Authored by Daisy Luther via The Organic Prepper blog,

There have been a lot of scary headlines out there about new strains of Covid and even “super-Covid.” This is causing a lot of people to freak out because they’re thinking, “Holy cow, is this thing getting even worse?”

Keep in mind I am not a virologist or a medical professional. Neither are the politicians taking advantage of this crisis, the folks pimping Big Pharma drugs, or the journalists writing breathless headlines. I’m just another writer out there reading stuff and trying to figure this out, the same as everyone else.

Viruses mutate

“Mutation” is a scary word. It brings to mind every sci-fi nightmare brought to life on the big screen of some lab-born creature that gets totally out of control. It makes you think of rats so big you could saddle them and ride them. Crazy, terrifying stuff.

But viruses mutate. It’s the nature of a virus.

To survive: unlike plants, animals and other organisms, the only way a virus can reproduce is through a host cell, which it does by attaching its surface proteins to the cell’s membrane and injecting its genetic material into the cell. This genetic material, either DNA or RNA, then carries with it the instructions to the cell’s machinery to make more viruses. These new viruses then leave the cell and spread to other parts of the host organism.

But host organisms are not passive observers to this process, and over time a human’s or pig’s immune system can learn from these encounters and develop strategies to prevent reinfection. The next time the same virus comes to a host cell, it may find that it is no longer able to attach to the cell’s surface membrane. So to survive, viruses must adapt or evolve, changing its surface proteins enough to trick the host cell into allowing it to attach. (source)

So while the headlines are scary – and meant to be – it’s perfectly natural that this virus has changed.

This isn’t always a bad thing.

All mutations aren’t “bad” mutations. The fact that a virus mutates doesn’t mean that the virus is “worse.” I know when a virus mutates in a movie or book, it’s always the bane of humanity but in reality a mutation isn’t always a bad thing.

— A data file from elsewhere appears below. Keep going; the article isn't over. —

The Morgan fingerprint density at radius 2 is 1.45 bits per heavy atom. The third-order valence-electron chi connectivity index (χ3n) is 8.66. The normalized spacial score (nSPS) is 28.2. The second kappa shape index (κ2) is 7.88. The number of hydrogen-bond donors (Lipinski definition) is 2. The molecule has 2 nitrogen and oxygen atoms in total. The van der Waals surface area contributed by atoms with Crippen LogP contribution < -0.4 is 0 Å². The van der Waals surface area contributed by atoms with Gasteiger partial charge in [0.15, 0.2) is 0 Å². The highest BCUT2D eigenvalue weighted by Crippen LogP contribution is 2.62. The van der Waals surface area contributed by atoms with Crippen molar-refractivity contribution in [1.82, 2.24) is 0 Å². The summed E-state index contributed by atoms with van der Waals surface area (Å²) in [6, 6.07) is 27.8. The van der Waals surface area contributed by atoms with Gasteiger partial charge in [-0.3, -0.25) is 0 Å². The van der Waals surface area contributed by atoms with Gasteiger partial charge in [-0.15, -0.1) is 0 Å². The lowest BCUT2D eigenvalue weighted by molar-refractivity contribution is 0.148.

What about this Super-Covid business?

Again – it’s a mutation – a change, but not necessarily more deadly.

A preliminary study published May 5 at bioRxiv.org, for instance, found a mutation in the SARS-CoV-2 spike, a protein on the outside of the coronavirus that allows it to break into cells. This new variant is now found more often in places like Europe and the United States than the original form of the coronavirus. That may mean the change makes the virus more transmissible, the authors concluded. But the study lacked laboratory experiments to support the claim.

Other explanations could also explain the pattern. The SARS-CoV-2 variant with the mutation could have ended up in certain regions thanks to random chance — a person infected with a virus that had the new mutation just happened to hop on a plane — and might have nothing to do with the virus itself. The study didn’t provide enough evidence to distinguish among the possibilities.

“What I think has been potentially confusing to people is that we’re watching this very normal process of [viral] transmission and mutation happen in real time,” says Louise Moncla, an evolutionary epidemiologist at the Fred Hutchinson Cancer Research Center in Seattle. “And there’s this real desire to understand whether these mutations have any functional difference.” (source)

The evolution of a virus can have many different results – it can change the symptoms, it can make it more contagious, it can make it more deadly, or it can make it milder in order to affect more hosts. Just the fact that the virus mutated is not a death knell. It’s normal.

What about “Super-Covid?”

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